Without proper economic fundamentals in place, the new currency would not work, Biti charged, indicating that: “We need to have productivity; we need to deal with a raft of infrastructure on superstructure measures, the first one being the monetary policy.
“I have never seen such confusion such as the monetary policy of this country and I have said this and I want to say it again, I don’t think we need a central bank. The central bank has been at the epicentre of all the economic destructions that this country has seen.”
The country is reeling under the rising cost of living and workers, including civil servants, are up in arms with their employers seeking salary increments.
Also yesterday in Parliament, Biti accused his successor Patrick Chinamasa of unleashing deficit financing, which resulted in the country incurring huge debts.
Contributing to a heated debate in the National Assembly on a motion introduced by Wedza North MP David Musabayana (Zanu PF) on the introduction of the Zimbabwean dollar, Biti said as Finance minister, the Government of National Unity (GNU) left US$6,5 billion in the central bank and people were free to withdraw their money from their banks.
“When we were in the GNU, we left physically US$6,5 billion and any Zimbabwean was free to go to an ATM to withdraw money, but the problem happened in the form of Chinamasa, who unleashed a fiscal policy to do with deficit financing and the budget deficit grew, and now we have a huge domestic debt, which is a product of Chinamasa,” he said.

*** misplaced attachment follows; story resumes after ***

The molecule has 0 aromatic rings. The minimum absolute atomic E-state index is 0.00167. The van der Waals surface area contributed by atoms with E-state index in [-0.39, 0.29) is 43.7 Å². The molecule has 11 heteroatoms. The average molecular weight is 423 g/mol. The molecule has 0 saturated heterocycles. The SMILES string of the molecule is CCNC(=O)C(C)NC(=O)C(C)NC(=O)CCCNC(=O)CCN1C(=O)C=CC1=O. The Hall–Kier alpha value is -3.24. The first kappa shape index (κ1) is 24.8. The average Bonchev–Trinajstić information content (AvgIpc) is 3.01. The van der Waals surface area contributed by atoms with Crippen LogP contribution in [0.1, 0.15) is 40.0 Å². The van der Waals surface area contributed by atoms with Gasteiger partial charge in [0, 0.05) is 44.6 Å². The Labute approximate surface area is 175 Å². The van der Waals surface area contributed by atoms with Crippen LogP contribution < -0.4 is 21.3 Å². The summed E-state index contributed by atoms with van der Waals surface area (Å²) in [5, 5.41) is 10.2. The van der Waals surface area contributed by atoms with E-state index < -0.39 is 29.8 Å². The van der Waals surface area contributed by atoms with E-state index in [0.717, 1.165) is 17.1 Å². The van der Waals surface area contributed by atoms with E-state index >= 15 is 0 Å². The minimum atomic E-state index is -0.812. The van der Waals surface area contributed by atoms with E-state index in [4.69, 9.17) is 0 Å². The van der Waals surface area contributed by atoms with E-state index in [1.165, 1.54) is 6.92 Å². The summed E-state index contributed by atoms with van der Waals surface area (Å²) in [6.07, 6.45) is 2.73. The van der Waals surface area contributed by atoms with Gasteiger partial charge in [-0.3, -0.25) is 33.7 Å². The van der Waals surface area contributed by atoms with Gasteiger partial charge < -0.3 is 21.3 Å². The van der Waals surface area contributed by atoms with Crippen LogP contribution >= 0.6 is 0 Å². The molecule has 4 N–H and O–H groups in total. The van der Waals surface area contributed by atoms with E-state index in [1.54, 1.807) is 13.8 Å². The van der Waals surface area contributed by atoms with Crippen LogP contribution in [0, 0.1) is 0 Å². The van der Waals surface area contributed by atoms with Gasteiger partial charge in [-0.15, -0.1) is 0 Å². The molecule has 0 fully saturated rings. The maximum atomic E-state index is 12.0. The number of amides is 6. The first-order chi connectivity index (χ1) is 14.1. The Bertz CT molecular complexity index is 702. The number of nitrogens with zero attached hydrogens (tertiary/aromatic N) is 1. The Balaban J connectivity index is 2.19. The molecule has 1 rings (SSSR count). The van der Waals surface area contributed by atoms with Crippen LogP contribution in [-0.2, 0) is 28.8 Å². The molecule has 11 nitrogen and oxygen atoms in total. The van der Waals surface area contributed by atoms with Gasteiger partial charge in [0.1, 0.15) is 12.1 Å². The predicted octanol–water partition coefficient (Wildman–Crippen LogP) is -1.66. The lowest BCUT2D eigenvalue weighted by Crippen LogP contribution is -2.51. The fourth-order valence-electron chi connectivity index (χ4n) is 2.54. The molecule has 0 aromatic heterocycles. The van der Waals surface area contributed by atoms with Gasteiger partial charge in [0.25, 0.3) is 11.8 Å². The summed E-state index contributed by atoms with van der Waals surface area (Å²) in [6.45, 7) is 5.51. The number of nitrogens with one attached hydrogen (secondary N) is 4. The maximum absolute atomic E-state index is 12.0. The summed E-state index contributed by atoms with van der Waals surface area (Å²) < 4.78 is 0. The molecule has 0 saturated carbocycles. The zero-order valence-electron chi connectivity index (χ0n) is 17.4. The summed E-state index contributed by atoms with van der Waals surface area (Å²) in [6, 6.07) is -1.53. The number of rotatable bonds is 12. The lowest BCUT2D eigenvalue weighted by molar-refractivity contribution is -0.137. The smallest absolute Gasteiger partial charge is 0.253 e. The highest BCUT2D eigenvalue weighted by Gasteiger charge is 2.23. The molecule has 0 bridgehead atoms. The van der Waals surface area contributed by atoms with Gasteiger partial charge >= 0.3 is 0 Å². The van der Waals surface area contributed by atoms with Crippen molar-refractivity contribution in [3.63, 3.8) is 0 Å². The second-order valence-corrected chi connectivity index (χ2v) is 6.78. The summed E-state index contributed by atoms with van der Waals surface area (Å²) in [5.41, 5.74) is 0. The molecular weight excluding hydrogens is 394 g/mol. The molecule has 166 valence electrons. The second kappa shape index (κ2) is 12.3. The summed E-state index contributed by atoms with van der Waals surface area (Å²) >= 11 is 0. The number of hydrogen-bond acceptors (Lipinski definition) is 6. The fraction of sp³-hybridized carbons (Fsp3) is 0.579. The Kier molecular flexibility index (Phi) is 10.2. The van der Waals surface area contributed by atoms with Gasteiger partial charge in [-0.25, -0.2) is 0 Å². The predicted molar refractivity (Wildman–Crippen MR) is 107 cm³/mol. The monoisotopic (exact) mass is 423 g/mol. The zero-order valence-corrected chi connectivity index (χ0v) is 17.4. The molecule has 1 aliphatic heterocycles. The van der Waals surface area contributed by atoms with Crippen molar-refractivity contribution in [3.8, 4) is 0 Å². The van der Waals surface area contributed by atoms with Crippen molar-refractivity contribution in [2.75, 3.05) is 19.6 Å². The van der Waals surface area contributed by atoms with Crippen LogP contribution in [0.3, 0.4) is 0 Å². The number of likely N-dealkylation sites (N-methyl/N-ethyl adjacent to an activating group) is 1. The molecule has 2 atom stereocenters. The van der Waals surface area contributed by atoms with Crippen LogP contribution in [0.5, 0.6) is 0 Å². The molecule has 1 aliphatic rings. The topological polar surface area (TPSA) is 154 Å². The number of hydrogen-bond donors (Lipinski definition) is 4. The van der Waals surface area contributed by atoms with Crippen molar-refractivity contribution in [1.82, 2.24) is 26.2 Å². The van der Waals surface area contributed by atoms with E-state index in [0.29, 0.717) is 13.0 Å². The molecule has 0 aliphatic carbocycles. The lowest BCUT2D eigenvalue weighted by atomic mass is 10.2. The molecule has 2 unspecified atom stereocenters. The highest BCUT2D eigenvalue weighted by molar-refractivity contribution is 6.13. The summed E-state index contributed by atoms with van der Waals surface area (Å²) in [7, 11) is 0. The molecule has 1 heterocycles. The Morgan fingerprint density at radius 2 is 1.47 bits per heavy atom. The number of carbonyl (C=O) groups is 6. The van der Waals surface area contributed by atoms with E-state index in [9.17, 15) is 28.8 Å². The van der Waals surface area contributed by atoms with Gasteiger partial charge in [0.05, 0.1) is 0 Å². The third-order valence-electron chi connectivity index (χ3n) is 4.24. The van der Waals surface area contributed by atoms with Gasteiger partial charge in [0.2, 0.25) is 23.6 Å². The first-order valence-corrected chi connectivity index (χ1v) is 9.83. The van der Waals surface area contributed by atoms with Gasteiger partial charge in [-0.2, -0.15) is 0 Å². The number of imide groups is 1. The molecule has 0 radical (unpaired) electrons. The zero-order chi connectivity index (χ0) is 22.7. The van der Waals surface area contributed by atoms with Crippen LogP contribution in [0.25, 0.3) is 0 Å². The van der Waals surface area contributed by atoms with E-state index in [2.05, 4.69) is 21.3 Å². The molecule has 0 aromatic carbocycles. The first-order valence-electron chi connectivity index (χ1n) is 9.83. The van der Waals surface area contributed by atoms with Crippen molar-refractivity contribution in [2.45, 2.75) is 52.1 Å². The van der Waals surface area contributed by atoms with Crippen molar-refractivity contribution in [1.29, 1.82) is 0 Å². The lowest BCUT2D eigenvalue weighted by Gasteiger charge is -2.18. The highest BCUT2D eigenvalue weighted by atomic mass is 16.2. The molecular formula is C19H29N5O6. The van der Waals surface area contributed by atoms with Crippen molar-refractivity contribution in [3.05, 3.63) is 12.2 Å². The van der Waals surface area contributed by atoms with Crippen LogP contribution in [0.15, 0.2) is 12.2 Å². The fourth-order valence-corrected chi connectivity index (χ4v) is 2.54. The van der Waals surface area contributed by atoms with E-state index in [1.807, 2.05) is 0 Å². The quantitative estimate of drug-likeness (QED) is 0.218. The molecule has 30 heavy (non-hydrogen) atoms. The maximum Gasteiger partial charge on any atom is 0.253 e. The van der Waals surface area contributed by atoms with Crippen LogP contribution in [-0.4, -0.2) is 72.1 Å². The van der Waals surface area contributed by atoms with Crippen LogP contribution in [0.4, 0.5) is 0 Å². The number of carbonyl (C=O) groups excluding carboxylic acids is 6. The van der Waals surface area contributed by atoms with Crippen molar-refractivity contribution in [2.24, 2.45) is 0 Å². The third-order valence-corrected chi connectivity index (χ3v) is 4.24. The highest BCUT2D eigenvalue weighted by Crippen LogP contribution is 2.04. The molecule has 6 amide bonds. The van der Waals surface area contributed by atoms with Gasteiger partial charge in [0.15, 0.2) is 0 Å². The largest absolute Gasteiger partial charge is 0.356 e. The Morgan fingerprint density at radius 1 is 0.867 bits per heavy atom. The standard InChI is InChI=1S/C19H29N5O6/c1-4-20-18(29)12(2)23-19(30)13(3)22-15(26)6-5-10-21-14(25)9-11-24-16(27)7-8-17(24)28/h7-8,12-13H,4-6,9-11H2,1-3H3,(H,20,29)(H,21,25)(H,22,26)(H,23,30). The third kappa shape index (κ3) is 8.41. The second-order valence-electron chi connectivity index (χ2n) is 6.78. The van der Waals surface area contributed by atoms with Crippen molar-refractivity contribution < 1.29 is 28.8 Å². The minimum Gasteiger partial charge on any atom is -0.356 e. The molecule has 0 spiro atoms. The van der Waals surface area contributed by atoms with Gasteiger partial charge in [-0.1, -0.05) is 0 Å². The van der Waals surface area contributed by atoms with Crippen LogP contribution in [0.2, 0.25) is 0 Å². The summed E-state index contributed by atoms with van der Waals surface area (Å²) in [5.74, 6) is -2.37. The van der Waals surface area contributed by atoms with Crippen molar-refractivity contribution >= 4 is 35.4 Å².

Biti said it was unbelievable that Zimbabwe’s economy had two bouts of inflation and yet it was a country which was not at war.
Noting that the only country that went through two bouts of inflation was Germany during the two world wars, Biti added: “In May, before the introduction of SI 142 (2019), our inflation was at 76%, but in June, it was at 175%, and the simple economics that bread was $1,20 and it is now $7,20 shows that our inflation is now at 700%.”
He believes that the only economic fundamentals that should have guided the introduction of the Zimbabwe dollar were production and jobs.
Biti further alleged the Zimdollar had become an instrument of arbitrage, adding that the opposition was vehemently opposed to its re-introduction.
While introducing the motion, Musabayana, however, hailed the re-introduction of the Zimbabwe dollar saying the only way to counter US sanctions was for the country to have its own currency.
University of Zimbabwe (UZ) political science lecturer Eldred Masunungure said in the past 20 years, Zimbabweans had exhibited a legendary resilience which has forced them to accept the abnormal situation.
“Zimbabwe should have exploded a long time back and the mystery is why it has taken so long,” Masunungure said.
“We have had this in the past 20 years, but the Zimbabwean situation is not a normal one. There is a high threshold of resilience and until that endurance reaches exhaustion point, it is at that point when this social and political situation will implode. We have had many episodes of economic implosion which have led to that.”
The UZ political science lecturer pointed out that if it was in other countries such as South Africa, people might have taken to the streets a long time ago.